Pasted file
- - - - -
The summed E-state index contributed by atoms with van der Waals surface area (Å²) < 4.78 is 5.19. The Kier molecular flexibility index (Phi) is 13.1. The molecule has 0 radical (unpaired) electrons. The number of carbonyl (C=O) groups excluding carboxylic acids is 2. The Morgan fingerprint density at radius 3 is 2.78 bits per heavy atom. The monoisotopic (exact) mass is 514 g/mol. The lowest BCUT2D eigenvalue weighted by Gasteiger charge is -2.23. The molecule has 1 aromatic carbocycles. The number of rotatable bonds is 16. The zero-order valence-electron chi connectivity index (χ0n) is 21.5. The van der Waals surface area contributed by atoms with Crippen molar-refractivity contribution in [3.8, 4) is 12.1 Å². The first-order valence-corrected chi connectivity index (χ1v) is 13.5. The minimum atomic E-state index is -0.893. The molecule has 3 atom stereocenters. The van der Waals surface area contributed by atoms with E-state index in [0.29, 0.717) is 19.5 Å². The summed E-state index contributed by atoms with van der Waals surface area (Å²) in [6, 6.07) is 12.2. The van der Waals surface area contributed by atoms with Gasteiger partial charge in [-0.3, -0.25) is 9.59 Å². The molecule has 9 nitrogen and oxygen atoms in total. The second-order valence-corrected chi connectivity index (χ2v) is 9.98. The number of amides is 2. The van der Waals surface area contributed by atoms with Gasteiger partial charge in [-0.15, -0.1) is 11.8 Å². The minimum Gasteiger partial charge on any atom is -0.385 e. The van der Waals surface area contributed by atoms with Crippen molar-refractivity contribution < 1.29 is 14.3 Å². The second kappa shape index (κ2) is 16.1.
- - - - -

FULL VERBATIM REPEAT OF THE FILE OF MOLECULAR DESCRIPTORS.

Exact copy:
The summed E-state index contributed by atoms with van der Waals surface area (Å²) < 4.78 is 5.19. The Kier molecular flexibility index (Phi) is 13.1. The molecule has 0 radical (unpaired) electrons. The number of carbonyl (C=O) groups excluding carboxylic acids is 2. The Morgan fingerprint density at radius 3 is 2.78 bits per heavy atom. The monoisotopic (exact) mass is 514 g/mol. The lowest BCUT2D eigenvalue weighted by Gasteiger charge is -2.23. The molecule has 1 aromatic carbocycles. The number of rotatable bonds is 16. The zero-order valence-electron chi connectivity index (χ0n) is 21.5. The van der Waals surface area contributed by atoms with Crippen molar-refractivity contribution in [3.8, 4) is 12.1 Å². The first-order valence-corrected chi connectivity index (χ1v) is 13.5. The minimum atomic E-state index is -0.893. The molecule has 3 atom stereocenters. The van der Waals surface area contributed by atoms with E-state index in [0.29, 0.717) is 19.5 Å². The summed E-state index contributed by atoms with van der Waals surface area (Å²) in [6, 6.07) is 12.2. The van der Waals surface area contributed by atoms with Gasteiger partial charge in [-0.3, -0.25) is 9.59 Å². The molecule has 9 nitrogen and oxygen atoms in total. The second-order valence-corrected chi connectivity index (χ2v) is 9.98. The number of amides is 2. The van der Waals surface area contributed by atoms with Gasteiger partial charge in [-0.15, -0.1) is 11.8 Å². The minimum Gasteiger partial charge on any atom is -0.385 e. The van der Waals surface area contributed by atoms with Crippen molar-refractivity contribution < 1.29 is 14.3 Å². The second kappa shape index (κ2) is 16.1.